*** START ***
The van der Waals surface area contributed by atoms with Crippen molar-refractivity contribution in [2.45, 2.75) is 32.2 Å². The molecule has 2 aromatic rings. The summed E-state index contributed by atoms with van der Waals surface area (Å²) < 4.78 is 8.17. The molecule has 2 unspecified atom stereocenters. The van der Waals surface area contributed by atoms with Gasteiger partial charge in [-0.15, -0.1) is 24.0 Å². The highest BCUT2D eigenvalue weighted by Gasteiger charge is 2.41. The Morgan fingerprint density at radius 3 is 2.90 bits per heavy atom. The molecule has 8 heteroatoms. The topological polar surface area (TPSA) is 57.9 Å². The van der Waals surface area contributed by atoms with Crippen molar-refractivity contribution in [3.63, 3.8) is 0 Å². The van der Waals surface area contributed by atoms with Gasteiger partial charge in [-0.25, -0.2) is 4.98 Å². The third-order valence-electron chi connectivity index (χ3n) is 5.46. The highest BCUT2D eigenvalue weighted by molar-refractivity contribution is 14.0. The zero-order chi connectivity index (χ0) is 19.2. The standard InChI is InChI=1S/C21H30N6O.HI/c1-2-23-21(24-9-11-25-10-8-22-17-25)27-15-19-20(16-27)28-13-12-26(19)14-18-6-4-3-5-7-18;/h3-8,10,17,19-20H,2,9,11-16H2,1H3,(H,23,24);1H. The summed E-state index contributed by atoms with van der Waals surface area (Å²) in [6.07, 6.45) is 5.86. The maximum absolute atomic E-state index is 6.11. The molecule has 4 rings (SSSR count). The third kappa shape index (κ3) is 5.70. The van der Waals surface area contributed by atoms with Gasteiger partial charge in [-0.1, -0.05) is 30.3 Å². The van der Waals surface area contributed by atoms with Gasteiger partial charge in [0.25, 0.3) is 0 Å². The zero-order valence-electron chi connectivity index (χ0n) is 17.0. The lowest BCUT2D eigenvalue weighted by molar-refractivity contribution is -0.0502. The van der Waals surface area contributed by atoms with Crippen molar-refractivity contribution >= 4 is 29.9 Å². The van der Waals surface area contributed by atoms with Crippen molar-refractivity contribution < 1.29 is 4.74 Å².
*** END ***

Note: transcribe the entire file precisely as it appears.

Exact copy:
The van der Waals surface area contributed by atoms with Crippen molar-refractivity contribution in [2.45, 2.75) is 32.2 Å². The molecule has 2 aromatic rings. The summed E-state index contributed by atoms with van der Waals surface area (Å²) < 4.78 is 8.17. The molecule has 2 unspecified atom stereocenters. The van der Waals surface area contributed by atoms with Gasteiger partial charge in [-0.15, -0.1) is 24.0 Å². The highest BCUT2D eigenvalue weighted by Gasteiger charge is 2.41. The Morgan fingerprint density at radius 3 is 2.90 bits per heavy atom. The molecule has 8 heteroatoms. The topological polar surface area (TPSA) is 57.9 Å². The van der Waals surface area contributed by atoms with Crippen molar-refractivity contribution in [3.63, 3.8) is 0 Å². The van der Waals surface area contributed by atoms with Gasteiger partial charge in [-0.25, -0.2) is 4.98 Å². The third-order valence-electron chi connectivity index (χ3n) is 5.46. The highest BCUT2D eigenvalue weighted by molar-refractivity contribution is 14.0. The zero-order chi connectivity index (χ0) is 19.2. The standard InChI is InChI=1S/C21H30N6O.HI/c1-2-23-21(24-9-11-25-10-8-22-17-25)27-15-19-20(16-27)28-13-12-26(19)14-18-6-4-3-5-7-18;/h3-8,10,17,19-20H,2,9,11-16H2,1H3,(H,23,24);1H. The summed E-state index contributed by atoms with van der Waals surface area (Å²) in [6.07, 6.45) is 5.86. The maximum absolute atomic E-state index is 6.11. The molecule has 4 rings (SSSR count). The third kappa shape index (κ3) is 5.70. The van der Waals surface area contributed by atoms with Gasteiger partial charge in [-0.1, -0.05) is 30.3 Å². The van der Waals surface area contributed by atoms with Gasteiger partial charge in [0.25, 0.3) is 0 Å². The zero-order valence-electron chi connectivity index (χ0n) is 17.0. The lowest BCUT2D eigenvalue weighted by molar-refractivity contribution is -0.0502. The van der Waals surface area contributed by atoms with Crippen molar-refractivity contribution >= 4 is 29.9 Å². The van der Waals surface area contributed by atoms with Crippen molar-refractivity contribution < 1.29 is 4.74 Å².